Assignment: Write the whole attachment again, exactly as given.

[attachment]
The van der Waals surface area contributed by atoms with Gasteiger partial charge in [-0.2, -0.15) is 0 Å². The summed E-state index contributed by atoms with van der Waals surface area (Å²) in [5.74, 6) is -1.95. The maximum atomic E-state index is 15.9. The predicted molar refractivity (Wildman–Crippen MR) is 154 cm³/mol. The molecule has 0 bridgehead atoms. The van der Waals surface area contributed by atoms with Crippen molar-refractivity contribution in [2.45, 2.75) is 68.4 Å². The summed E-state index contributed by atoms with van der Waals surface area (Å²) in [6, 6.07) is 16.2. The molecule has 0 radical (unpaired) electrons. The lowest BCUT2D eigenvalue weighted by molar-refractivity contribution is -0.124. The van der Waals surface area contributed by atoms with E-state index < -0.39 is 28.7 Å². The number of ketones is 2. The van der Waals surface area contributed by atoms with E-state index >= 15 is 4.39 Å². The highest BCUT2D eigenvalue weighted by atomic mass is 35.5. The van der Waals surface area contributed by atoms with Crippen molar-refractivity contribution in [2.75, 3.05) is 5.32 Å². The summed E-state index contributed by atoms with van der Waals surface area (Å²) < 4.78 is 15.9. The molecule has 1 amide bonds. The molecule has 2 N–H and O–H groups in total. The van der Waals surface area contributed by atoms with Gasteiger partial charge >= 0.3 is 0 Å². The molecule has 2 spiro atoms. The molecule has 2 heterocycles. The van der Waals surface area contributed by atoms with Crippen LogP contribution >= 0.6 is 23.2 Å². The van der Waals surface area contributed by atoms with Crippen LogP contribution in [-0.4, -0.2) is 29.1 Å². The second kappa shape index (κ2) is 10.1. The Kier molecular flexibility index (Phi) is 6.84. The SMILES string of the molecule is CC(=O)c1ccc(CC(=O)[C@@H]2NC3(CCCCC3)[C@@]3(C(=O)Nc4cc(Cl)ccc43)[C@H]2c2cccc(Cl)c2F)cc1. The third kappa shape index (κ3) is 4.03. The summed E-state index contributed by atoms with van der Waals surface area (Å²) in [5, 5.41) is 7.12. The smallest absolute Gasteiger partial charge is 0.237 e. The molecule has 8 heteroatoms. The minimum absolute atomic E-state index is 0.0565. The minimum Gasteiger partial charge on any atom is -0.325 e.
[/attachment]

The van der Waals surface area contributed by atoms with Gasteiger partial charge in [-0.2, -0.15) is 0 Å². The summed E-state index contributed by atoms with van der Waals surface area (Å²) in [5.74, 6) is -1.95. The maximum atomic E-state index is 15.9. The predicted molar refractivity (Wildman–Crippen MR) is 154 cm³/mol. The molecule has 0 bridgehead atoms. The van der Waals surface area contributed by atoms with Crippen molar-refractivity contribution in [2.45, 2.75) is 68.4 Å². The summed E-state index contributed by atoms with van der Waals surface area (Å²) in [6, 6.07) is 16.2. The molecule has 0 radical (unpaired) electrons. The lowest BCUT2D eigenvalue weighted by molar-refractivity contribution is -0.124. The van der Waals surface area contributed by atoms with E-state index < -0.39 is 28.7 Å². The number of ketones is 2. The van der Waals surface area contributed by atoms with E-state index >= 15 is 4.39 Å². The highest BCUT2D eigenvalue weighted by atomic mass is 35.5. The van der Waals surface area contributed by atoms with Crippen molar-refractivity contribution in [2.75, 3.05) is 5.32 Å². The summed E-state index contributed by atoms with van der Waals surface area (Å²) < 4.78 is 15.9. The molecule has 1 amide bonds. The molecule has 2 N–H and O–H groups in total. The van der Waals surface area contributed by atoms with Gasteiger partial charge >= 0.3 is 0 Å². The molecule has 2 spiro atoms. The molecule has 2 heterocycles. The van der Waals surface area contributed by atoms with Crippen LogP contribution >= 0.6 is 23.2 Å². The van der Waals surface area contributed by atoms with Crippen LogP contribution in [-0.4, -0.2) is 29.1 Å². The second kappa shape index (κ2) is 10.1. The Kier molecular flexibility index (Phi) is 6.84. The SMILES string of the molecule is CC(=O)c1ccc(CC(=O)[C@@H]2NC3(CCCCC3)[C@@]3(C(=O)Nc4cc(Cl)ccc43)[C@H]2c2cccc(Cl)c2F)cc1. The third kappa shape index (κ3) is 4.03. The summed E-state index contributed by atoms with van der Waals surface area (Å²) in [5, 5.41) is 7.12. The smallest absolute Gasteiger partial charge is 0.237 e. The molecule has 8 heteroatoms. The minimum absolute atomic E-state index is 0.0565. The minimum Gasteiger partial charge on any atom is -0.325 e.